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Port Hedland Ships Record Iron Ore as Chinese Demand Builds

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June 5 (Bloomberg) -- Iron-ore shipments from Australia’s Port Hedland, the world’s biggest bulk terminal, climbed to a record in May as China’s purchases of the steelmaking raw material reached an all-time high.

Exports totaled 27.9 million metric tons, compared with 26 million tons in April, figures on the Port Hedland Port Authority’s website showed. Shipments to China climbed to 23.3 million tons from 19.3 million tons.

Iron ore dropped into a bear market last month, retreating from a 16-month high in February, on concern slowing growth in China would curb demand in the world’s largest importer. The decline offered a buying opportunity as Chinese mills will need to restock, Morgan Stanley said May 30. The price rallied 4.2 percent yesterday, the most since October.

“Steel production is at a record high in China, so they needed more ore,” Morgan Stanley analyst Joel Crane said from Melbourne today. The seaborne market will be tight for the rest of 2013 and into next year, the bank said May 30.

Steel output in China gained 8.4 percent from a year earlier to 258.2 million tons in 2013’s first four months, according to data from the National Bureau of Statistics. About 54 percent of the additional production has become inventory in warehouses, according to Wang Xiaoqi, vice chairman of the China Iron & Steel Association.

Largest Exporters

Shipments to China from Port Hedland totaled 95.8 million tons in 2013’s first five months, compared with 74.8 million tons a year earlier, according to the data. Australia is the world’s largest iron-ore shipper and Brazil ranks second.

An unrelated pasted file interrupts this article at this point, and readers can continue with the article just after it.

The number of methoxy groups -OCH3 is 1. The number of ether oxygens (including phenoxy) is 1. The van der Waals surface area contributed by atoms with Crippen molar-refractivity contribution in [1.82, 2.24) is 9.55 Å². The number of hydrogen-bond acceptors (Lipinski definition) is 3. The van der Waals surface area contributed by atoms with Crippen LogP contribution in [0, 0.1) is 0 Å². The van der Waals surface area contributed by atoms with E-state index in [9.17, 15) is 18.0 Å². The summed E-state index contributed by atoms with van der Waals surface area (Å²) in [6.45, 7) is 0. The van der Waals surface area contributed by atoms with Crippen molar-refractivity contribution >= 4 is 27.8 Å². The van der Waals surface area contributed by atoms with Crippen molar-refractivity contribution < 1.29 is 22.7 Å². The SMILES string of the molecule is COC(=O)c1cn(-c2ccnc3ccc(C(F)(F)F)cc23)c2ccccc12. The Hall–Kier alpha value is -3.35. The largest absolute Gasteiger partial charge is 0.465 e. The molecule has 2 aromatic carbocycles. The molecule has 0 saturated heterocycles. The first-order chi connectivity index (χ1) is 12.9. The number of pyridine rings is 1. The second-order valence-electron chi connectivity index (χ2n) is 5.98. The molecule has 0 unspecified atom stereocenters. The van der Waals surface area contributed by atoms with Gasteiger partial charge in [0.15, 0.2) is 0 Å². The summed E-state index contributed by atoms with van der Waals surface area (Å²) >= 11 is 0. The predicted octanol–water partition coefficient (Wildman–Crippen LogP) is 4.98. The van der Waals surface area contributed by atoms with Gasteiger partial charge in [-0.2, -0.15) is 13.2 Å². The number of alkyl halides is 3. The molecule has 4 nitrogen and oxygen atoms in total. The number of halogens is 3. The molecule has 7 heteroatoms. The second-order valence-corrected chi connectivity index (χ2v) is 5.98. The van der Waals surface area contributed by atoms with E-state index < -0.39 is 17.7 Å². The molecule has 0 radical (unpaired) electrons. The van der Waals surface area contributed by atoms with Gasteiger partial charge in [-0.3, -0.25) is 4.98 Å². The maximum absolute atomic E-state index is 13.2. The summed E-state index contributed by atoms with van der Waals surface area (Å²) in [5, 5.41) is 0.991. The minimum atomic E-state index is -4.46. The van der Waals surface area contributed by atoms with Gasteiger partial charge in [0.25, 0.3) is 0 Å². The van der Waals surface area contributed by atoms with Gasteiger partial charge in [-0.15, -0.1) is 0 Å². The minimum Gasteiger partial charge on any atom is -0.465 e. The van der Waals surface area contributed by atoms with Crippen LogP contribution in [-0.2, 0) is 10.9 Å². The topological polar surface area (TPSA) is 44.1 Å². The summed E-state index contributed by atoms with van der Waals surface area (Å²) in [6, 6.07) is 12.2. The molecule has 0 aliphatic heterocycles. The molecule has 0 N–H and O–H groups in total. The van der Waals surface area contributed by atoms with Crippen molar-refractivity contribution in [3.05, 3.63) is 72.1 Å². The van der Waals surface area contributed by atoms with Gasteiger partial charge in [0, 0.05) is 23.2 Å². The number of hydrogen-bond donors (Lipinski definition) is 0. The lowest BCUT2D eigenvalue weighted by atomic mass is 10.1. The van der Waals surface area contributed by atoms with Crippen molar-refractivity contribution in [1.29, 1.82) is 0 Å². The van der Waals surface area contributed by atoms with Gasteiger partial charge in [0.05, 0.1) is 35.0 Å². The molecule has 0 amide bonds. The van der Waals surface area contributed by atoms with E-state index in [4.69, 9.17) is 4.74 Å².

Lower iron-ore prices may support import volumes, Clarkson Capital Markets wrote in a June 3 note. “With the weaker market sentiment in the Chinese steel industry, the spot price for imported iron ore could drop to a level that would stimulate inventory restocking,” said the unit of the biggest shipbroker.

Ore with 62 percent iron content delivered to the Chinese port of Tianjin was unchanged at $116.60 a dry ton today, according to The Steel Index Ltd. Prices dropped 18 percent in May and touched $110.40, the lowest since October, on May 31.

Inventories at Chinese ports rose for a fifth week as of May 31 to 70.72 million tons, the highest since January, according to Beijing Antaike Information Development Co. They were the lowest since 2009 at 66.26 million tons as of March 8.

BHP Billiton Ltd., the world’s biggest mining company, and Fortescue Metals Group Ltd. are among companies that ship ore through the port, which is about 1,660 kilometers (1,031 miles) northeast by road from Perth, the capital of Western Australia.

To contact the reporter on this story: Phoebe Sedgman in Melbourne at psedgman2@bloomberg.net

To contact the editor responsible for this story: James Poole at jpoole4@bloomberg.net

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